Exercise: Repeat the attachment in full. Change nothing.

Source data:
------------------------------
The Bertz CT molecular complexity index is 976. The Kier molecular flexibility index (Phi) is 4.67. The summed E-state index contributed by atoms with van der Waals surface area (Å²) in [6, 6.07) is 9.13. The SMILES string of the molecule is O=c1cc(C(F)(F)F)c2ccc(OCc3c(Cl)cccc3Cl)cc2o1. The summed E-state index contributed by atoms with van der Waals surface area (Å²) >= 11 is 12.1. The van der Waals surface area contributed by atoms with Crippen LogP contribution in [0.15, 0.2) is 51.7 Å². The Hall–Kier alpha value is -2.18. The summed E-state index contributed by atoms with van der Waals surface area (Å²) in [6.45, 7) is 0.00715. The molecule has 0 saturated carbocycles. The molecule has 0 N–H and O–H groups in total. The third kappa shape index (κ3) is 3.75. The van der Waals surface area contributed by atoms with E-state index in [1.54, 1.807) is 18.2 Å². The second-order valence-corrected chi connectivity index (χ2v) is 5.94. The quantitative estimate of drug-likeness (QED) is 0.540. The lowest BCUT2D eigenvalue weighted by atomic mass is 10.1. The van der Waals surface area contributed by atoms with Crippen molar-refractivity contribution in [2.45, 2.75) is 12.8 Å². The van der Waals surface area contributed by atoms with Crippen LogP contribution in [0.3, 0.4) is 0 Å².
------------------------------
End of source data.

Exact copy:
The Bertz CT molecular complexity index is 976. The Kier molecular flexibility index (Phi) is 4.67. The summed E-state index contributed by atoms with van der Waals surface area (Å²) in [6, 6.07) is 9.13. The SMILES string of the molecule is O=c1cc(C(F)(F)F)c2ccc(OCc3c(Cl)cccc3Cl)cc2o1. The summed E-state index contributed by atoms with van der Waals surface area (Å²) >= 11 is 12.1. The van der Waals surface area contributed by atoms with Crippen LogP contribution in [0.15, 0.2) is 51.7 Å². The Hall–Kier alpha value is -2.18. The summed E-state index contributed by atoms with van der Waals surface area (Å²) in [6.45, 7) is 0.00715. The molecule has 0 saturated carbocycles. The molecule has 0 N–H and O–H groups in total. The third kappa shape index (κ3) is 3.75. The van der Waals surface area contributed by atoms with E-state index in [1.54, 1.807) is 18.2 Å². The second-order valence-corrected chi connectivity index (χ2v) is 5.94. The quantitative estimate of drug-likeness (QED) is 0.540. The lowest BCUT2D eigenvalue weighted by atomic mass is 10.1. The van der Waals surface area contributed by atoms with Crippen molar-refractivity contribution in [2.45, 2.75) is 12.8 Å². The van der Waals surface area contributed by atoms with Crippen LogP contribution in [0.3, 0.4) is 0 Å².